Addiction Treatment for Medical Professionals
While the disease of addiction can affect people from any walk of life, some vocations are uniquely vulnerable to developing substance abuse issues. Those who have chosen to work in the health care industry fall into this category, accounting for one of the highest rates of addiction in today’s workforce.
Not only do medical professionals have a high-pressure career with long, demanding working hours and difficult decisions to make, but they also have easier access to addictive drugs such as opioids. How does substance abuse affect medical professionals, and how can people struggling with this issue get help?
The Effects of Addiction in the Workplace
It can be challenging to recognize when doctors, nurses and other people in the health care industry have been abusing drugs and alcohol. These professionals often meet the criteria of so-called “high-functioning” addicts – people who manage to plaster a veneer of accomplishment over the dark realities of their substance misuse disorder. On the surface, they have it all together, but behind closed doors, it’s a different story.
Because medical professionals appear to have achieved success in various aspects of their lives, their friends, family members and peers may overlook the warning signs of addiction, such as erratic behavior, dishonesty, self-isolation, depression and financial troubles. Health care practitioners who routinely self-medicate with drugs and alcohol are putting their well-being at risk, while simultaneously jeopardizing the health of patients in their care. They may neglect to perform essential duties in their pursuit of their substance of use, fail to show up for their scheduled shift or cause on-the-job accidents because they’re high or drunk at work.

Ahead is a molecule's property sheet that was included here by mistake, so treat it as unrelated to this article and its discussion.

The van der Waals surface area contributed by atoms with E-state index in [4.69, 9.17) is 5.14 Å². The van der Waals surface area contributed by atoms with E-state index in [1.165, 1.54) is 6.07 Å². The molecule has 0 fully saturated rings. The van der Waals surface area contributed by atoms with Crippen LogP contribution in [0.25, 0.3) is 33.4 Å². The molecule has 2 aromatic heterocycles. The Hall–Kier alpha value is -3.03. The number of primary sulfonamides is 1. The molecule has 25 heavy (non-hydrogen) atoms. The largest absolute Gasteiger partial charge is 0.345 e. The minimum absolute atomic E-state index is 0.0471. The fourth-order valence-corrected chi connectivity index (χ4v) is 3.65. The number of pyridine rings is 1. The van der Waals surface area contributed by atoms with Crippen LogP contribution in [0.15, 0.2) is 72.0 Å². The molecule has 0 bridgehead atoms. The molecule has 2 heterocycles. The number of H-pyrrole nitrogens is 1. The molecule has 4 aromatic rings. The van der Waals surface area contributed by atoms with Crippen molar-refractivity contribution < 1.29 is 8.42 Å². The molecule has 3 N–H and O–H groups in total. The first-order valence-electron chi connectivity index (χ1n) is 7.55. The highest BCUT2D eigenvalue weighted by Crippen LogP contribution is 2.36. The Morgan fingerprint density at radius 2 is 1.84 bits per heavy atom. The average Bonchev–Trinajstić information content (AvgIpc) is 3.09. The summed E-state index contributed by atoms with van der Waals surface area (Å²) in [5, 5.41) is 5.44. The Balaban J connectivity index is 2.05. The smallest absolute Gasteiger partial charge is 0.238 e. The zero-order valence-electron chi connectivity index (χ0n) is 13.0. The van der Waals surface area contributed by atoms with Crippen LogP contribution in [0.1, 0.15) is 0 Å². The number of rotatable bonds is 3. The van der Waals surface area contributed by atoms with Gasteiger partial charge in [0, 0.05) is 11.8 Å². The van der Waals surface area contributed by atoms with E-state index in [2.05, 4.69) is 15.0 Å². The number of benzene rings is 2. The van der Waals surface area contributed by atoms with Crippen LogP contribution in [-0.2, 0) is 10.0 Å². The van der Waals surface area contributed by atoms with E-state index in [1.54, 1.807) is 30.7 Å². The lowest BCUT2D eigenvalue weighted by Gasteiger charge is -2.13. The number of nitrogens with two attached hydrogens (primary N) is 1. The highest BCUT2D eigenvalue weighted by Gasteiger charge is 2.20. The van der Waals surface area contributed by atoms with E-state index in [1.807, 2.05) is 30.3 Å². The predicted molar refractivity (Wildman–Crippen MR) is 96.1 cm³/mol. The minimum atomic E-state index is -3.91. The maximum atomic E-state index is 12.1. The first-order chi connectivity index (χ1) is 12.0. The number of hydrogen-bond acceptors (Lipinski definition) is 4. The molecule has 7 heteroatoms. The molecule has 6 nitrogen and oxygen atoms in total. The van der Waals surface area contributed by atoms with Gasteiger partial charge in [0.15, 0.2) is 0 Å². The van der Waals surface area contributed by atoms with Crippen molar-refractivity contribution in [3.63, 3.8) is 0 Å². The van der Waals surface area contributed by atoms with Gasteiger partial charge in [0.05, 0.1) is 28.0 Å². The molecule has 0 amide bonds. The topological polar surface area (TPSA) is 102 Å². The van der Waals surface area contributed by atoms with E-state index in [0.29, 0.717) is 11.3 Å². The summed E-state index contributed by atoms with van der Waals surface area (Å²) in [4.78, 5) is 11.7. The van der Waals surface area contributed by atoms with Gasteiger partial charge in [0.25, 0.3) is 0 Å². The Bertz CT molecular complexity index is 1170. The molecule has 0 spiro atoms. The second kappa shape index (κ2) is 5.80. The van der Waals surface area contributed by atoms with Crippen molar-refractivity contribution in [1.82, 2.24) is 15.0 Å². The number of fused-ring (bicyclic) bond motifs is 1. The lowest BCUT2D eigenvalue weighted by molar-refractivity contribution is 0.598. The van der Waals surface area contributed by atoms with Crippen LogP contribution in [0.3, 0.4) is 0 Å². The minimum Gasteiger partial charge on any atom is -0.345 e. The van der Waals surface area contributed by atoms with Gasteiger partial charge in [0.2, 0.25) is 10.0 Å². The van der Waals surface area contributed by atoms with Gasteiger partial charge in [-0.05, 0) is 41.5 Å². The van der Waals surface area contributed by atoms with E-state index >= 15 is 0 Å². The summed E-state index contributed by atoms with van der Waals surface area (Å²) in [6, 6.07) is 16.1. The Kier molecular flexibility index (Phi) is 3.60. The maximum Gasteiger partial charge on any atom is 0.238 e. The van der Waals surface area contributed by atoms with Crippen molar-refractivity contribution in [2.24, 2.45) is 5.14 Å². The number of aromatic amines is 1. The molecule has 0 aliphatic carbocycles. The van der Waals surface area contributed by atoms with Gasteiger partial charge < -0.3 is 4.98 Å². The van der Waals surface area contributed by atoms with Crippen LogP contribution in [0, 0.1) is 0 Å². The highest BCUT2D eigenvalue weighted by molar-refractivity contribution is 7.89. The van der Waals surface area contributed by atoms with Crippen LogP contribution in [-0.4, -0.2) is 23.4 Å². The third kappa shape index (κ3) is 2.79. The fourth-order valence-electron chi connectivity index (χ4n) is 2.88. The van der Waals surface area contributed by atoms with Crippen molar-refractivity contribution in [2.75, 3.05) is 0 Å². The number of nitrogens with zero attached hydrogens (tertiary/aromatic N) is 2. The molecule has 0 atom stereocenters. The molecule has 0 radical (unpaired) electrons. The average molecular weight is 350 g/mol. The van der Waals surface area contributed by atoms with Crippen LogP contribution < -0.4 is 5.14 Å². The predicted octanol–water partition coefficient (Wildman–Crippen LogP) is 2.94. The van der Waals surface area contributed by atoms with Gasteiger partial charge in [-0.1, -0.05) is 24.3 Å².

Why Do Medical Professionals Abuse Substances?
Many aspects of the health care profession make practitioners more susceptible to substance abuse than people who choose other vocations. One reason is the pressure-cooker environment of their jobs, which often force them to make life-or-death decisions during physically and emotionally demanding shifts. Regrets about choosing a specific path can affect their mental well-being, spurring them to reach for the oblivion of substance abuse.
Medical professionals may also feel drawn to misuse powerful prescription medications due to their extensive understanding of the side effects that produce a euphoric feeling. This knowledge, coupled with their ready access to these drugs, provides all the necessary ingredients for an addiction to take hold.
Addiction Treatment for Health Care Workers
Anyone can become overly reliant on intoxicants, even people in well-respected professions. As a medical professional, you may be reluctant to admit you have developed a physical and psychological dependence on drugs or alcohol, but the sooner you seek help, the better off you and your patients will be. It’s crucial to find an evidence-based rehab program that recognizes the challenges accompanying this type of addiction and tailors treatment to your needs.
In inpatient treatment, you will safely detox from harmful chemicals, undergo one-on-one counseling to help you uncover the underlying causes of your substance abuse and learn healthy coping strategies to manage cravings and avoid a relapse. You’ll also have the full support of a loving, compassionate community that remains intensely focused on the goal of helping you recover.
How Long Does Addiction Rehabilitation Take?
At Beach House, we recognize the correlation between longer stays in treatment and better outcomes for clients. That’s why we recommend a minimum inpatient time of 35 days. This span allows you to fully focus on your health and well-being, without the distractions that characterize the “real world.”
If an active addiction is making you unfit to fulfill your job responsibilities, you can rely on the Family and Medical Leave Act to take a 12-week, unpaid leave of absence from work and have the peace of mind that comes with knowing you’ll still have a job to return to after your discharge from treatment.
You can also use your health insurance plan to cover the costs associated with your rehabilitation. Beach House accepts insurance from more than 20 major providers, including Cigna, Aetna, Humana and AmeriHealth. Contact our admissions counselors today to learn how to make a new start.